The Annals of Imperial Rome

By Cornelius Tacitus; Michael Grant | Go to book overview

CHAPTER 3
War with the Germans

THERE was still a savage feeling among the troops -- and a desire to make up for their lunacy by attacking the enemy. Honourable wounds, they felt, on their guilty breasts, were the only means of appeasing the ghosts of their fellow-soldiers. Germancius encouraged these ambitions, and built a bridge across the Rhine.

Across it he transported twelve thousand regular troops, twenty-six auxiliary battalions, and eight cavalry regiments, of which the loyalty had not been affected during the rising. While we were immobilized, first by the mourning for Augustus and then by the mutinies, the Germans were in high spirits -- and not far off. But a rapid march brought the Roman army across the line begun by Tiberius.1 Germancius pitched camp on the line with earthworks to his front and rear, and palisades on his flanks. Ahead were dark forests and two paths -- one the short, usual route, and the other so hard and unfamiliar that the enemy left it unwatched. After a conference the Romans chose the longer way. Their advance was rapid, since according to intelligence reports there was a German festival that night with ceremonial banquets and performances. Caecina was instructed to go on ahead with light-armed auxiliary battalions to clear a passage through the forests, the regular brigades to follow not far behind. A starry night helped them. Each village they approached was surrounded by a ring of Roman pickets.2 The Germans were lying in bed or beside their tables, unafraid, with no sentries posted. There was careless disorganization everywhere. Of war there was not a thought. Their condition was one of peace -- in this case, an uncontrolled, drunken prostration.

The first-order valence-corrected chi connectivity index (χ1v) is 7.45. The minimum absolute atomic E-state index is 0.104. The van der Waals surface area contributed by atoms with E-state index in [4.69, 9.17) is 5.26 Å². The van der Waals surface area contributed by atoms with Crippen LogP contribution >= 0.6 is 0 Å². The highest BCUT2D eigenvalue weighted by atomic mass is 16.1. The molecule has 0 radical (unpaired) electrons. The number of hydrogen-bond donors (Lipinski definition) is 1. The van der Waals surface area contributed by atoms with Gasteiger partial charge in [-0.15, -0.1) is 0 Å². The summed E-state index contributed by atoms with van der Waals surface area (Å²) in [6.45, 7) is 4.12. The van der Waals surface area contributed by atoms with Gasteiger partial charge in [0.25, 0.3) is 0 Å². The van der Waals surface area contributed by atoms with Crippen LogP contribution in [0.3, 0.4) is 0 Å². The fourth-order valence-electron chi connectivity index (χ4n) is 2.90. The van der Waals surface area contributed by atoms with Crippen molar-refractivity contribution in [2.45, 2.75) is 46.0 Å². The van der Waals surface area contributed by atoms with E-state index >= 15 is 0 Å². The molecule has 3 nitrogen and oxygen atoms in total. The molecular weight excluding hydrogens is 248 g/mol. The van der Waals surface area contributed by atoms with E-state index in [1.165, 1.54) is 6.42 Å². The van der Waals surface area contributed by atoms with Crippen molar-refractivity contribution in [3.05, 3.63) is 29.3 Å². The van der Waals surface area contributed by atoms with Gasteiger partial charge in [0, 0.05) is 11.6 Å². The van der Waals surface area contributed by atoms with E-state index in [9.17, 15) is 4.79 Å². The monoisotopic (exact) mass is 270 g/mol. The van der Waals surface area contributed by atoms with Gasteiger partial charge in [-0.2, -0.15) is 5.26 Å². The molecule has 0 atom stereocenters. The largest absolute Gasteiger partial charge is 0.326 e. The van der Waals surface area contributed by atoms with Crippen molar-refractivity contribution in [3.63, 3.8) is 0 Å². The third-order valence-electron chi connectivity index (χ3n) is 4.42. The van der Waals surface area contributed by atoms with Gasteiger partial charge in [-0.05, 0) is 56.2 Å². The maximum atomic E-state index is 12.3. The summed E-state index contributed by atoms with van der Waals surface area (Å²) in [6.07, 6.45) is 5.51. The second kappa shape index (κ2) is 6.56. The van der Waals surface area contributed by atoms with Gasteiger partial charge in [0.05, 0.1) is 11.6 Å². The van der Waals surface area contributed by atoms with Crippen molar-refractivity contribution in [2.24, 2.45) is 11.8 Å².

To increase the scope of the raid, Germancius divided his enthusiastic troops into four columns. These ravaged and burnt the country for fifty miles around. No pity was shown to age or sex. Religious as

____________________
1
Their route lay through the Caesian forest.
2
It was the country of the Marsi.

-59-

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The Annals of Imperial Rome
Table of contents

Table of contents

  • Title Page 3
  • Contents 5
  • Introduction 7
  • The Annals Of Imperial Rome 27
  • Chapter 1 - From Augustus to Tiberius 29
  • Chapter 2 - Mutiny on the Frontiers 41
  • Chapter 3 - War with the Germans 59
  • Chapter 4 - The First Treason Trials 88
  • Chapter 5 - The Death of Germanicus 102
  • Chapter 6 - Tiberius and the Senate 126
  • Chapter 7 - 'Partner of My Labours' 153
  • Chapter 8 - The Reign of Terror 193
  • Part Two - Claudius and Nero 223
  • Chapter 9 - The Fall of Messalina 225
  • Chapter 10 - The Mother of Nero 244
  • Chapter II - The Fall of Agrippina 274
  • Chapter 12 - Nero and His Helpers 310
  • Chapter 13 - Eastern Settlement 334
  • Chapter 14 - The Burning of Rome 349
  • Chapter 15 - The Plot 356
  • Chapter 16 - Innocent Victims 370
  • Notes 385
  • List of Roman Emperors 399
  • Lists of Some Eastern Monarchs 400
  • Key to Technical Terms 402
  • Key to Place-Names 410
  • Genealogical Tables 433
  • Index of Personal Names 439
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